AUA 2023 : Alpha blockers get more support

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AUA 2023 : Alpha blockers get more support

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Bottom line: You have to take them for a few months to see if they work
Systematic Review of Alpha Blockers for the Treatment of Pain in Chronic Prostatitis

Anthony M. Carona, University of Houston College of Medicine

Introduction:

Chronic Prostatitis/Chronic Pelvic Pain Syndrome (CP/CPPS) is a disruptive condition of uncertain etiology with an estimated prevalence of 2-10% of males worldwide and symptoms manifesting heterogeneously as pelvic pain, lower urinary tract symptoms, and overall decreased quality of life. CP/CPPS is associated with a high degree of healthcare utilization and substantial economic costs. Despite ongoing research, no definitive therapy has been established. Because of their effect on urinary symptoms, alpha blockers are frequently utilized in the management of CP/CPPS, while pain symptoms are managed with analgesics of various classes. Since relatively little research exists to support the long-term use of alpha blockers in the management of pelvic pain, further research is required. This review seeks to assess whether alpha blockers are more effective than placebo in reducing pain symptoms longitudinally in males with CP/CPPS.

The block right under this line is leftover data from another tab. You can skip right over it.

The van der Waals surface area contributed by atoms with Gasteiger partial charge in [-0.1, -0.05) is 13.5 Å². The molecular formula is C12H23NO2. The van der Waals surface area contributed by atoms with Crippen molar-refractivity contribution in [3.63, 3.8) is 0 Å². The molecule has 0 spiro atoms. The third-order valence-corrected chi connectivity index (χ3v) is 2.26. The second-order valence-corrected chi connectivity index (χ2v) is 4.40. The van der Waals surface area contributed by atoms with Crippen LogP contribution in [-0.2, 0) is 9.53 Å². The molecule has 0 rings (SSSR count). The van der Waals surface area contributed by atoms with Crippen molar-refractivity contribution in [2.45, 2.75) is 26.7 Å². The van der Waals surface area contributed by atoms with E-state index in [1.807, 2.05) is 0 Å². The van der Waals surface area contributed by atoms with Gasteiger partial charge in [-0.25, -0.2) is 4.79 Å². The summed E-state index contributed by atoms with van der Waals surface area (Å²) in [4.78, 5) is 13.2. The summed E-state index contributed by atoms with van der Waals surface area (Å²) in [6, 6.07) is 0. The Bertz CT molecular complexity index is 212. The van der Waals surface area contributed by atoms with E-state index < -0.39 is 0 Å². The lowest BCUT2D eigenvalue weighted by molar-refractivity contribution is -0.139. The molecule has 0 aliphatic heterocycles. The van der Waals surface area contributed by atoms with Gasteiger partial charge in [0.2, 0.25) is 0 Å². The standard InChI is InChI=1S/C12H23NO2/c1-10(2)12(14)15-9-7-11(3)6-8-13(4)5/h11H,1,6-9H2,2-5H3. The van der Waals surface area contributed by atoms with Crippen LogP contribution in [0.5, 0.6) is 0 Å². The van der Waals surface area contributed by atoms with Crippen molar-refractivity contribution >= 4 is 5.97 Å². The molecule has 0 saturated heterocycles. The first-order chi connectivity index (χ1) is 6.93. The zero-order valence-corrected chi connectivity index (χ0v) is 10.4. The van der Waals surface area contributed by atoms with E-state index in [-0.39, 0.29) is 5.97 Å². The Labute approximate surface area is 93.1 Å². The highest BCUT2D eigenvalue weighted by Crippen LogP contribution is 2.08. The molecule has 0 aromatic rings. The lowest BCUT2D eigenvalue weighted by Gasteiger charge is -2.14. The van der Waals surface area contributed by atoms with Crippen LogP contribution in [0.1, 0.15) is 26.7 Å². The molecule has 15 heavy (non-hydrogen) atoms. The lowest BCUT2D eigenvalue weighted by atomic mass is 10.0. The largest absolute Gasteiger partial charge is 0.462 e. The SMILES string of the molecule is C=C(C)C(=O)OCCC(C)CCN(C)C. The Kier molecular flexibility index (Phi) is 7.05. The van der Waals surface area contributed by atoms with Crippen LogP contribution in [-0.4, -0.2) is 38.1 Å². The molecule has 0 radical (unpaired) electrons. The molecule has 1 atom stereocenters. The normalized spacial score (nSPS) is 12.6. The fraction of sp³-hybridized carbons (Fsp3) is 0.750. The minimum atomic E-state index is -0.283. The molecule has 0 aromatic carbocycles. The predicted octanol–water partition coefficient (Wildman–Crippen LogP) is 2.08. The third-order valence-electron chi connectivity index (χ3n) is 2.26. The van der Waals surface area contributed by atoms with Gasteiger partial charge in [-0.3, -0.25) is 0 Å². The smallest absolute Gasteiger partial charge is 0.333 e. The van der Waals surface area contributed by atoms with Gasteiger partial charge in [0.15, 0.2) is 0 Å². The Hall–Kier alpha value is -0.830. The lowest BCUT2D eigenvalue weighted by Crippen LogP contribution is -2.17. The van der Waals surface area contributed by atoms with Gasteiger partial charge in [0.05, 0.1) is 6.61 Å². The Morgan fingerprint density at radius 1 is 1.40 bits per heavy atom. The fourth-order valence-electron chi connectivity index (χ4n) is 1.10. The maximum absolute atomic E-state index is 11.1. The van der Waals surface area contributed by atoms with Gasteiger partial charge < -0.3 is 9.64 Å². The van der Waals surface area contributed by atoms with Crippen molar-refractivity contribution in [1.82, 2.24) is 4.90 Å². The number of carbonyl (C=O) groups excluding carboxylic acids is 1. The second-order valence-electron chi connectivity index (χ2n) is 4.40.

Methods:

A systematic search of randomized placebo-controlled trials evaluating alpha blockers and non-steroidal anti-inflammatory drugs in the treatment of CP/CPPS was conducted and captured all available studies (n = 680). After application of exclusion criteria, seven trials were identified as suitable for inclusion. All NSAID trials were excluded for not meeting criteria. Only studies reporting NIH-CPSI pain score (items 1-4) were included. Group means were calculated and compared with t-test to assess differences in pain reduction in alpha blocker and placebo groups at points 0-3 months and greater than 3 months of treatment.

Results:

Our analysis revealed a mean pain score decrease of 4.3 (+/- 1.2) points in those taking alpha blockers for 3 months or less compared to a decrease of 3.4 (+/- 1.3) points in the placebo group (p = 0.16). For those taking alpha blockers greater than 3 months, a mean decrease in pain of 4.1 (+/- 1.7) points was found compared to a decrease of 1.6 (+/-1.4) points in the placebo group (p = 0.0067).

Conclusions:

Our review demonstrates a statistically significant decrease in pain score for those taking alpha blockers for greater than 3 months, whereas no benefit is noted when taken for 3 months or less compared to placebo. Given this information, the use of alpha blockers for the chronic management of pain symptoms in CP/CPPS is justified.
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